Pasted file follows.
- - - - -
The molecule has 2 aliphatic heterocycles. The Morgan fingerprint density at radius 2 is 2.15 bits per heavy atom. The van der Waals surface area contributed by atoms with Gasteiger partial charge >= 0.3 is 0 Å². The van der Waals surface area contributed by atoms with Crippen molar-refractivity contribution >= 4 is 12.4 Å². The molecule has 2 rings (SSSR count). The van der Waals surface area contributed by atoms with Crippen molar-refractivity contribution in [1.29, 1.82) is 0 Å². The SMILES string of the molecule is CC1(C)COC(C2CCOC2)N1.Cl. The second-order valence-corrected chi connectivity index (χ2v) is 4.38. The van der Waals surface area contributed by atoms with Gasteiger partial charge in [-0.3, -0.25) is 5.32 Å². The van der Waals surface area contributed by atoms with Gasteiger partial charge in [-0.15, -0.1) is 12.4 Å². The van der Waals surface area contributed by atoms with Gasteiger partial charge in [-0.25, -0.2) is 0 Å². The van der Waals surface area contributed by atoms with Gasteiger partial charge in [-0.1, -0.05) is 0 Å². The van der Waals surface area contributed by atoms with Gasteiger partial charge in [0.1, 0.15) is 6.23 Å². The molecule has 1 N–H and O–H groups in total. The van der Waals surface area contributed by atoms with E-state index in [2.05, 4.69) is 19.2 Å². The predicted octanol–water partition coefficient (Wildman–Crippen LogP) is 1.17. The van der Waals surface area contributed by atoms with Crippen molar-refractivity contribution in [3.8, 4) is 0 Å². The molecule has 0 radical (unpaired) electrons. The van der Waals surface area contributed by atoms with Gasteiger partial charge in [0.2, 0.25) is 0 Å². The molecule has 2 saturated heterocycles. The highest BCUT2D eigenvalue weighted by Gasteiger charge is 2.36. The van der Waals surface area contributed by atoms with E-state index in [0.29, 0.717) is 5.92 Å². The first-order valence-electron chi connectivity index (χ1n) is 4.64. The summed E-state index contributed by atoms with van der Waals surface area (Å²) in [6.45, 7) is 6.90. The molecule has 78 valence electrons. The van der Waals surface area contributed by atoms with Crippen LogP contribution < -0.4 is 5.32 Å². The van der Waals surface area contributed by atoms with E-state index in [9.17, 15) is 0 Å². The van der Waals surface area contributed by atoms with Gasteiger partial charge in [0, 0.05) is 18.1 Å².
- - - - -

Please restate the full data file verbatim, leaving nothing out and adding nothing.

The molecule has 2 aliphatic heterocycles. The Morgan fingerprint density at radius 2 is 2.15 bits per heavy atom. The van der Waals surface area contributed by atoms with Gasteiger partial charge >= 0.3 is 0 Å². The van der Waals surface area contributed by atoms with Crippen molar-refractivity contribution >= 4 is 12.4 Å². The molecule has 2 rings (SSSR count). The van der Waals surface area contributed by atoms with Crippen molar-refractivity contribution in [1.29, 1.82) is 0 Å². The SMILES string of the molecule is CC1(C)COC(C2CCOC2)N1.Cl. The second-order valence-corrected chi connectivity index (χ2v) is 4.38. The van der Waals surface area contributed by atoms with Gasteiger partial charge in [-0.3, -0.25) is 5.32 Å². The van der Waals surface area contributed by atoms with Gasteiger partial charge in [-0.15, -0.1) is 12.4 Å². The van der Waals surface area contributed by atoms with Gasteiger partial charge in [-0.25, -0.2) is 0 Å². The van der Waals surface area contributed by atoms with Gasteiger partial charge in [-0.1, -0.05) is 0 Å². The van der Waals surface area contributed by atoms with Gasteiger partial charge in [0.1, 0.15) is 6.23 Å². The molecule has 1 N–H and O–H groups in total. The van der Waals surface area contributed by atoms with E-state index in [2.05, 4.69) is 19.2 Å². The predicted octanol–water partition coefficient (Wildman–Crippen LogP) is 1.17. The van der Waals surface area contributed by atoms with Crippen molar-refractivity contribution in [3.8, 4) is 0 Å². The molecule has 0 radical (unpaired) electrons. The van der Waals surface area contributed by atoms with Gasteiger partial charge in [0.2, 0.25) is 0 Å². The molecule has 2 saturated heterocycles. The highest BCUT2D eigenvalue weighted by Gasteiger charge is 2.36. The van der Waals surface area contributed by atoms with E-state index in [0.29, 0.717) is 5.92 Å². The first-order valence-electron chi connectivity index (χ1n) is 4.64. The summed E-state index contributed by atoms with van der Waals surface area (Å²) in [6.45, 7) is 6.90. The molecule has 78 valence electrons. The van der Waals surface area contributed by atoms with Crippen LogP contribution < -0.4 is 5.32 Å². The van der Waals surface area contributed by atoms with E-state index in [9.17, 15) is 0 Å². The van der Waals surface area contributed by atoms with Gasteiger partial charge in [0, 0.05) is 18.1 Å².